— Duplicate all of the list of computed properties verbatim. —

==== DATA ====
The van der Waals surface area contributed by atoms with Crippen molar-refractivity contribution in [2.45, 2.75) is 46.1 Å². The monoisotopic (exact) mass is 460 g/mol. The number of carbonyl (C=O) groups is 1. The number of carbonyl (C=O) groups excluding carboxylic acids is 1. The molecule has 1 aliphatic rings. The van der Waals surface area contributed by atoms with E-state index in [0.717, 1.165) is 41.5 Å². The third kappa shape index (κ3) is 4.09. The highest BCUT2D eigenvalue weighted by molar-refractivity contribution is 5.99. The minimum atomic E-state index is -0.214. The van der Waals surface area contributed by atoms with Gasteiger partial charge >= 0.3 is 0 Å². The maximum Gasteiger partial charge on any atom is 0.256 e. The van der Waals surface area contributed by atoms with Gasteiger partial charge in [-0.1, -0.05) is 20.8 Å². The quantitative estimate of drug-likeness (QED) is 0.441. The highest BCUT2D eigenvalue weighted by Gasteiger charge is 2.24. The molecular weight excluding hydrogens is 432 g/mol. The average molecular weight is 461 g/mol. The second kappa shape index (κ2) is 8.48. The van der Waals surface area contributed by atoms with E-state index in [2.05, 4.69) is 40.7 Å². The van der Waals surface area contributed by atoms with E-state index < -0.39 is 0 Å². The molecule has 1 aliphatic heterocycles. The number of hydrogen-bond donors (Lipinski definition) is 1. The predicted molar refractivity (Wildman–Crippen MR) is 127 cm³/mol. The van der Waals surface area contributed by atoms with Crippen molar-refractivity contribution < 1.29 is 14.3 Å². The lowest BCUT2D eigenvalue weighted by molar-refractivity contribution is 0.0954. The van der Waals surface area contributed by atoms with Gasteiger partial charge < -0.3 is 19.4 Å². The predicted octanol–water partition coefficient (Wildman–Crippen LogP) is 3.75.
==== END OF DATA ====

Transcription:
The van der Waals surface area contributed by atoms with Crippen molar-refractivity contribution in [2.45, 2.75) is 46.1 Å². The monoisotopic (exact) mass is 460 g/mol. The number of carbonyl (C=O) groups is 1. The number of carbonyl (C=O) groups excluding carboxylic acids is 1. The molecule has 1 aliphatic rings. The van der Waals surface area contributed by atoms with E-state index in [0.717, 1.165) is 41.5 Å². The third kappa shape index (κ3) is 4.09. The highest BCUT2D eigenvalue weighted by molar-refractivity contribution is 5.99. The minimum atomic E-state index is -0.214. The van der Waals surface area contributed by atoms with Gasteiger partial charge >= 0.3 is 0 Å². The maximum Gasteiger partial charge on any atom is 0.256 e. The van der Waals surface area contributed by atoms with Gasteiger partial charge in [-0.1, -0.05) is 20.8 Å². The quantitative estimate of drug-likeness (QED) is 0.441. The highest BCUT2D eigenvalue weighted by Gasteiger charge is 2.24. The molecular weight excluding hydrogens is 432 g/mol. The average molecular weight is 461 g/mol. The second kappa shape index (κ2) is 8.48. The van der Waals surface area contributed by atoms with E-state index in [2.05, 4.69) is 40.7 Å². The van der Waals surface area contributed by atoms with E-state index < -0.39 is 0 Å². The molecule has 1 aliphatic heterocycles. The number of hydrogen-bond donors (Lipinski definition) is 1. The predicted molar refractivity (Wildman–Crippen MR) is 127 cm³/mol. The van der Waals surface area contributed by atoms with Crippen molar-refractivity contribution < 1.29 is 14.3 Å². The lowest BCUT2D eigenvalue weighted by molar-refractivity contribution is 0.0954. The van der Waals surface area contributed by atoms with Gasteiger partial charge < -0.3 is 19.4 Å². The predicted octanol–water partition coefficient (Wildman–Crippen LogP) is 3.75.